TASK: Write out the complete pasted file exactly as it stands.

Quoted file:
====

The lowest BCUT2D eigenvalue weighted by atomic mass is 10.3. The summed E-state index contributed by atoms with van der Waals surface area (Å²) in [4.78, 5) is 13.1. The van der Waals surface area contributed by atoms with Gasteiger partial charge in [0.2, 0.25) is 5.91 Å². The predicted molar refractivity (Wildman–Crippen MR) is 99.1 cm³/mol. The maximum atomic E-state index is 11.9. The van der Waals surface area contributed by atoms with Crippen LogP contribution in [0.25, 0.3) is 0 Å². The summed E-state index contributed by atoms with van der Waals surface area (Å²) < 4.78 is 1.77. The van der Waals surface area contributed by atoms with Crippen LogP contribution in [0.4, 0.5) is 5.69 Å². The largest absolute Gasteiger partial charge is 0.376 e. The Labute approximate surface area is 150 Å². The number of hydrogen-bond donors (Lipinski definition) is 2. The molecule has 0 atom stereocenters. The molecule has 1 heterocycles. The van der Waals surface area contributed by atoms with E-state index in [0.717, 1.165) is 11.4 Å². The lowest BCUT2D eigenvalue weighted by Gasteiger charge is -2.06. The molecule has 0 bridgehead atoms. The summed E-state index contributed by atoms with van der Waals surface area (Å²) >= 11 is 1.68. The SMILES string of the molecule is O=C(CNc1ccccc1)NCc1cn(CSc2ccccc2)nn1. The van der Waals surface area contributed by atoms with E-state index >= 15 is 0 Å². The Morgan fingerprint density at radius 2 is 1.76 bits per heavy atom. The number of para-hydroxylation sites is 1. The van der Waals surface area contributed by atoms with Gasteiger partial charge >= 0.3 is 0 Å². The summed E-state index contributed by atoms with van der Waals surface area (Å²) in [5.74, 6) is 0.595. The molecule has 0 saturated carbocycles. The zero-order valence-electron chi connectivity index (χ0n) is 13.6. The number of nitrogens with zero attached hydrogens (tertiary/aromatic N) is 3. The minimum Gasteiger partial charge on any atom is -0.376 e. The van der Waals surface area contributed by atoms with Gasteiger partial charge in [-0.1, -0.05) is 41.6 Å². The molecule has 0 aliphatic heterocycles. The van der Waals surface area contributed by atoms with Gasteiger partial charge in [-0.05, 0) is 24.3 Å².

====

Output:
The lowest BCUT2D eigenvalue weighted by atomic mass is 10.3. The summed E-state index contributed by atoms with van der Waals surface area (Å²) in [4.78, 5) is 13.1. The van der Waals surface area contributed by atoms with Gasteiger partial charge in [0.2, 0.25) is 5.91 Å². The predicted molar refractivity (Wildman–Crippen MR) is 99.1 cm³/mol. The maximum atomic E-state index is 11.9. The van der Waals surface area contributed by atoms with Crippen LogP contribution in [0.25, 0.3) is 0 Å². The summed E-state index contributed by atoms with van der Waals surface area (Å²) < 4.78 is 1.77. The van der Waals surface area contributed by atoms with Crippen LogP contribution in [0.4, 0.5) is 5.69 Å². The largest absolute Gasteiger partial charge is 0.376 e. The Labute approximate surface area is 150 Å². The number of hydrogen-bond donors (Lipinski definition) is 2. The molecule has 0 atom stereocenters. The molecule has 1 heterocycles. The van der Waals surface area contributed by atoms with E-state index in [0.717, 1.165) is 11.4 Å². The lowest BCUT2D eigenvalue weighted by Gasteiger charge is -2.06. The molecule has 0 bridgehead atoms. The summed E-state index contributed by atoms with van der Waals surface area (Å²) >= 11 is 1.68. The SMILES string of the molecule is O=C(CNc1ccccc1)NCc1cn(CSc2ccccc2)nn1. The van der Waals surface area contributed by atoms with E-state index >= 15 is 0 Å². The Morgan fingerprint density at radius 2 is 1.76 bits per heavy atom. The number of para-hydroxylation sites is 1. The van der Waals surface area contributed by atoms with Gasteiger partial charge >= 0.3 is 0 Å². The summed E-state index contributed by atoms with van der Waals surface area (Å²) in [5.74, 6) is 0.595. The molecule has 0 saturated carbocycles. The zero-order valence-electron chi connectivity index (χ0n) is 13.6. The number of nitrogens with zero attached hydrogens (tertiary/aromatic N) is 3. The minimum Gasteiger partial charge on any atom is -0.376 e. The van der Waals surface area contributed by atoms with Gasteiger partial charge in [-0.1, -0.05) is 41.6 Å². The molecule has 0 aliphatic heterocycles. The van der Waals surface area contributed by atoms with Gasteiger partial charge in [-0.05, 0) is 24.3 Å².